CP: What do you think are the reasons for that conflict or that tension when it comes to women in leadership, not just in churches, but in Christian organizations as well?
Pope-Levison: It's been well documented that there's been a conservative pushback against women in any kind of leadership role, in Christianity. I'm just thinking about what happened in the Southern Baptist church in the 1980s and nineties. When I went to seminary in 1980 there were many Southern Baptist women headed into the ministry, and I went to Duke Divinity School so I went to school in the South, and that avenue has now closed down.
I think with the rise of complementarianism and women can be in ministry but they can't be the teaching elder of the church, that's so strong in certain circles and powerful circles, influential, popular circles of Christianity, evangelical Christianity in particular. That's very powerful, and certainly we feel it here at SPU. I think what this has done is to split even further Christianity in America around the mainline churches, which are decreasing in membership and maybe even decreasing in influence and the rise of Pentecostalism and the rise in Evangelicalism and nondenominationalism.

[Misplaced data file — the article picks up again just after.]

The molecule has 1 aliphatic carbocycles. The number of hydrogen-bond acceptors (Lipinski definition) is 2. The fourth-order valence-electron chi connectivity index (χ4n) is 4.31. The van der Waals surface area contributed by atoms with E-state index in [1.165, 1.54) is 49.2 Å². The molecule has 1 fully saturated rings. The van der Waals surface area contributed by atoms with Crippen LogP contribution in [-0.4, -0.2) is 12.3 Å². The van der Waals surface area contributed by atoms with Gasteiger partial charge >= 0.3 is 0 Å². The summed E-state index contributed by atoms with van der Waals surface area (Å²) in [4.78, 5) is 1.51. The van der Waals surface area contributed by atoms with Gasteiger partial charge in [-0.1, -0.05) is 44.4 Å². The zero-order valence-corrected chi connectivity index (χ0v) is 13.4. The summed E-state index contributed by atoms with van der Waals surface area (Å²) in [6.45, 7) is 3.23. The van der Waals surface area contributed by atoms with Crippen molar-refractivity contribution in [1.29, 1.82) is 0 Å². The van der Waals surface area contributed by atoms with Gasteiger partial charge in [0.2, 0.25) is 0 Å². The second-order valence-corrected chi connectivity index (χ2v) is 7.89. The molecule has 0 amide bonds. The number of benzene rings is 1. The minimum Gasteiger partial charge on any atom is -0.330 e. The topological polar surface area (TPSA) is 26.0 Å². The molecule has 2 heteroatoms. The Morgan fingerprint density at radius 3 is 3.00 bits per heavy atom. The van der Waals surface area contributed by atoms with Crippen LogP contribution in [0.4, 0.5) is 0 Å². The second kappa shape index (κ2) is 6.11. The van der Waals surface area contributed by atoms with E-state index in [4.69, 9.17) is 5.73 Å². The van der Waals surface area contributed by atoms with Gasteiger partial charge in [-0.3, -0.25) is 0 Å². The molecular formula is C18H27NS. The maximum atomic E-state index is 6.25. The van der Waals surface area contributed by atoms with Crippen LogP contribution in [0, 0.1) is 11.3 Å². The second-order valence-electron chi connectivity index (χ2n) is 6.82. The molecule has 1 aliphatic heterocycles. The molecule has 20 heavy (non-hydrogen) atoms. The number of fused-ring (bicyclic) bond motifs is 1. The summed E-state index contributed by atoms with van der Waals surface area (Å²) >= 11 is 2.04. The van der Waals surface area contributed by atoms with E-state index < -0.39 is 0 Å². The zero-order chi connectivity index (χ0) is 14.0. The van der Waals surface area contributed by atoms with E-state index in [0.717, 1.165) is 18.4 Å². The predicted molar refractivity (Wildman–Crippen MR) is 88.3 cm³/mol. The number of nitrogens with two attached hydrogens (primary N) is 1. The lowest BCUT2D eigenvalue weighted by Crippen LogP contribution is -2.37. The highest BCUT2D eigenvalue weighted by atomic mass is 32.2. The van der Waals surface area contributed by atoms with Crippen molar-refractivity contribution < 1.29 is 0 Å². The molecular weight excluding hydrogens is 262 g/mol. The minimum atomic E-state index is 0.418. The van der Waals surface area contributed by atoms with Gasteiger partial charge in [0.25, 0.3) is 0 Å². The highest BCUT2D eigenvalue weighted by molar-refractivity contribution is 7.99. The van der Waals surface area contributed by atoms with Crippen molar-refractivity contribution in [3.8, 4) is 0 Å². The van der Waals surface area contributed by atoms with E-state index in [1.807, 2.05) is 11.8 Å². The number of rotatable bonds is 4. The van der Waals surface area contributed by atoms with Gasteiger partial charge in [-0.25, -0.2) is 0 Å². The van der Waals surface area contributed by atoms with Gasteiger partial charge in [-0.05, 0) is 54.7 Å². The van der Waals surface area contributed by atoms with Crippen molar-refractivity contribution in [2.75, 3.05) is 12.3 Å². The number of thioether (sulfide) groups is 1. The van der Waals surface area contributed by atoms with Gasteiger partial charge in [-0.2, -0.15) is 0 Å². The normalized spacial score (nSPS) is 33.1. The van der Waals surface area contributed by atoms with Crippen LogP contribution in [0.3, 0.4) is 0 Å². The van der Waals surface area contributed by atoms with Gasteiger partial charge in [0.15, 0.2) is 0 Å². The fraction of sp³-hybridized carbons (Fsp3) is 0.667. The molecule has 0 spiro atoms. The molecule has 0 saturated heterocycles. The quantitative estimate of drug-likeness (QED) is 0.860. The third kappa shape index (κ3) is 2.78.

In many, many of those institutions, there's a lot of conflict over women, over the gender issue. So in a sense, those who are most supportive of women in ministry are losing their influence over kind of American Christianity as a whole. So I think this sort of conservative trend is having a large influence over the gender question in American Christianity.
CP: Obviously, Building the Old Time Religion is very personal for you. What is it you want readers to take away from the book?
Pope-Levison: I want them to take away that God has through the ages and including in this time in American history, God has continually raised up women to teach, to preach, to reach out to the poor, to come alongside the homeless and that women have responded in obedience and faithfulness to God's call. This group of women gave up so much to follow that call. They gave up a normal family life in a way. They gave up all of their financial resources and often went into poverty to continue these institutions. They were looked askance at by neighbors, by friends, family. They gave up so much to follow God's call.
I refer to them as the unsung, unheralded, unknown heroines of a critical time in American Christianity. I think that's the takeaway and I believe that God continues to call women and men to these sorts of institutions, leadership roles and so forth today. They are for me, incredible role models.
Read brief bios of some of the women evangelists mentioned in Pope-Levison's book here.
Read a preview of Building the Old Time Religion: Women Evangelists in the Progressive Era.
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